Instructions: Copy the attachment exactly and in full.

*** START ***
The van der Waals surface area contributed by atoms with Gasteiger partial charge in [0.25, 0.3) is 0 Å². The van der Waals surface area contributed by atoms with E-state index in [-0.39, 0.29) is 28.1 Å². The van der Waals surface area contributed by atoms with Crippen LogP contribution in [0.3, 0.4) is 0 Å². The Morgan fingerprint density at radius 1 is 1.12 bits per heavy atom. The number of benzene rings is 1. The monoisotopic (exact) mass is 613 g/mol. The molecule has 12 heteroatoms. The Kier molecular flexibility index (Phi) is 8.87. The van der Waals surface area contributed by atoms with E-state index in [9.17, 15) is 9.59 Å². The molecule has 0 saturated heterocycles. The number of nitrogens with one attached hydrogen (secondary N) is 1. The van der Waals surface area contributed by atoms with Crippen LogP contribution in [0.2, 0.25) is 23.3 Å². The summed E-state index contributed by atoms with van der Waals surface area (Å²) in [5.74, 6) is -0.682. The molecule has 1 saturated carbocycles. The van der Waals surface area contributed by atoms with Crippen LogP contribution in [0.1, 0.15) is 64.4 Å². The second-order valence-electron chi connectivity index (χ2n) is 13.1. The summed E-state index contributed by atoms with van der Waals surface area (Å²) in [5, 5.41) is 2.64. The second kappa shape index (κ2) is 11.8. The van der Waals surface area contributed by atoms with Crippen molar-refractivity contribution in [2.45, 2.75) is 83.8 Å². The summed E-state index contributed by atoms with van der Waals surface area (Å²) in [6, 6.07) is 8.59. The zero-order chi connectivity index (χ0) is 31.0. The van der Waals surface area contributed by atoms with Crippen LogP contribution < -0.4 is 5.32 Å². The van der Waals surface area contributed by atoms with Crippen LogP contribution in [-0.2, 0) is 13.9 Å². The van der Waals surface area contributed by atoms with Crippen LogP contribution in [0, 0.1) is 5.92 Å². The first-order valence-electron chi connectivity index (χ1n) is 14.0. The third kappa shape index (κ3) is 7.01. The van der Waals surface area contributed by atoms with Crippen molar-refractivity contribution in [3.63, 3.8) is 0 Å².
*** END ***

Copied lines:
The van der Waals surface area contributed by atoms with Gasteiger partial charge in [0.25, 0.3) is 0 Å². The van der Waals surface area contributed by atoms with E-state index in [-0.39, 0.29) is 28.1 Å². The van der Waals surface area contributed by atoms with Crippen LogP contribution in [0.3, 0.4) is 0 Å². The Morgan fingerprint density at radius 1 is 1.12 bits per heavy atom. The number of benzene rings is 1. The monoisotopic (exact) mass is 613 g/mol. The molecule has 12 heteroatoms. The Kier molecular flexibility index (Phi) is 8.87. The van der Waals surface area contributed by atoms with E-state index in [9.17, 15) is 9.59 Å². The molecule has 0 saturated heterocycles. The number of nitrogens with one attached hydrogen (secondary N) is 1. The van der Waals surface area contributed by atoms with Crippen LogP contribution in [0.2, 0.25) is 23.3 Å². The summed E-state index contributed by atoms with van der Waals surface area (Å²) in [5.74, 6) is -0.682. The molecule has 1 saturated carbocycles. The van der Waals surface area contributed by atoms with Crippen LogP contribution in [0.1, 0.15) is 64.4 Å². The second-order valence-electron chi connectivity index (χ2n) is 13.1. The summed E-state index contributed by atoms with van der Waals surface area (Å²) in [5, 5.41) is 2.64. The second kappa shape index (κ2) is 11.8. The van der Waals surface area contributed by atoms with Crippen molar-refractivity contribution in [2.45, 2.75) is 83.8 Å². The summed E-state index contributed by atoms with van der Waals surface area (Å²) in [6, 6.07) is 8.59. The zero-order chi connectivity index (χ0) is 31.0. The van der Waals surface area contributed by atoms with Crippen LogP contribution < -0.4 is 5.32 Å². The van der Waals surface area contributed by atoms with Crippen LogP contribution in [-0.2, 0) is 13.9 Å². The van der Waals surface area contributed by atoms with Crippen LogP contribution in [0, 0.1) is 5.92 Å². The first-order valence-electron chi connectivity index (χ1n) is 14.0. The third kappa shape index (κ3) is 7.01. The van der Waals surface area contributed by atoms with Crippen molar-refractivity contribution in [3.63, 3.8) is 0 Å².